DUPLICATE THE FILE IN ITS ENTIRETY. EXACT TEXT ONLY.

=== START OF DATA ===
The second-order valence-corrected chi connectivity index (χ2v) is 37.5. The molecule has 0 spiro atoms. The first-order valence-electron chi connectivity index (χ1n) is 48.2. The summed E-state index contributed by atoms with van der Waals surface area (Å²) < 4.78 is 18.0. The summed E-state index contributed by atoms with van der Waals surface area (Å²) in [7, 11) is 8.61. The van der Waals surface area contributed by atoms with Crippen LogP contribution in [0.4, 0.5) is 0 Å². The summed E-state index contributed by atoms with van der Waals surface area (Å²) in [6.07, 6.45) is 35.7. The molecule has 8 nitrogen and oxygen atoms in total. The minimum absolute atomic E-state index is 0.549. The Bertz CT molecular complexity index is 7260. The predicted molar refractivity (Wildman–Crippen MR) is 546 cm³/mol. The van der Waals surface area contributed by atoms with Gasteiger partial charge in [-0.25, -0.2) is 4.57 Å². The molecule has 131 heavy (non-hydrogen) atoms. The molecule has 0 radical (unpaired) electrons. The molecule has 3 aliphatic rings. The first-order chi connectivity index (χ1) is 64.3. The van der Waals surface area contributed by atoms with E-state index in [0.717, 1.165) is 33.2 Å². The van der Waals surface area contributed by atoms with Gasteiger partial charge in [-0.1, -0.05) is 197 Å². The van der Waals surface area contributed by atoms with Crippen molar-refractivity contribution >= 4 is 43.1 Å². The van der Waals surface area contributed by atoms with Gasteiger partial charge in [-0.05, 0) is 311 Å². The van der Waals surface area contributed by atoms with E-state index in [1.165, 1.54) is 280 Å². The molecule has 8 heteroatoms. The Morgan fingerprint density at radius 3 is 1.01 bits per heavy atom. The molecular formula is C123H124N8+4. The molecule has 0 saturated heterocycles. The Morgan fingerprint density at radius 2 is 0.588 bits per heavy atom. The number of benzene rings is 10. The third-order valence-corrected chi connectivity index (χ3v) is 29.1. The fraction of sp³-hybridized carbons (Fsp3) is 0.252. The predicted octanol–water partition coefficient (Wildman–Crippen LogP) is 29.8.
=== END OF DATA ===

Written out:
The second-order valence-corrected chi connectivity index (χ2v) is 37.5. The molecule has 0 spiro atoms. The first-order valence-electron chi connectivity index (χ1n) is 48.2. The summed E-state index contributed by atoms with van der Waals surface area (Å²) < 4.78 is 18.0. The summed E-state index contributed by atoms with van der Waals surface area (Å²) in [7, 11) is 8.61. The van der Waals surface area contributed by atoms with Crippen LogP contribution in [0.4, 0.5) is 0 Å². The summed E-state index contributed by atoms with van der Waals surface area (Å²) in [6.07, 6.45) is 35.7. The molecule has 8 nitrogen and oxygen atoms in total. The minimum absolute atomic E-state index is 0.549. The Bertz CT molecular complexity index is 7260. The predicted molar refractivity (Wildman–Crippen MR) is 546 cm³/mol. The van der Waals surface area contributed by atoms with Gasteiger partial charge in [-0.25, -0.2) is 4.57 Å². The molecule has 131 heavy (non-hydrogen) atoms. The molecule has 0 radical (unpaired) electrons. The molecule has 3 aliphatic rings. The first-order chi connectivity index (χ1) is 64.3. The van der Waals surface area contributed by atoms with E-state index in [0.717, 1.165) is 33.2 Å². The van der Waals surface area contributed by atoms with Gasteiger partial charge in [-0.1, -0.05) is 197 Å². The van der Waals surface area contributed by atoms with Crippen molar-refractivity contribution >= 4 is 43.1 Å². The van der Waals surface area contributed by atoms with Gasteiger partial charge in [-0.05, 0) is 311 Å². The van der Waals surface area contributed by atoms with E-state index in [1.165, 1.54) is 280 Å². The molecule has 8 heteroatoms. The Morgan fingerprint density at radius 3 is 1.01 bits per heavy atom. The molecular formula is C123H124N8+4. The molecule has 0 saturated heterocycles. The Morgan fingerprint density at radius 2 is 0.588 bits per heavy atom. The number of benzene rings is 10. The third-order valence-corrected chi connectivity index (χ3v) is 29.1. The fraction of sp³-hybridized carbons (Fsp3) is 0.252. The predicted octanol–water partition coefficient (Wildman–Crippen LogP) is 29.8.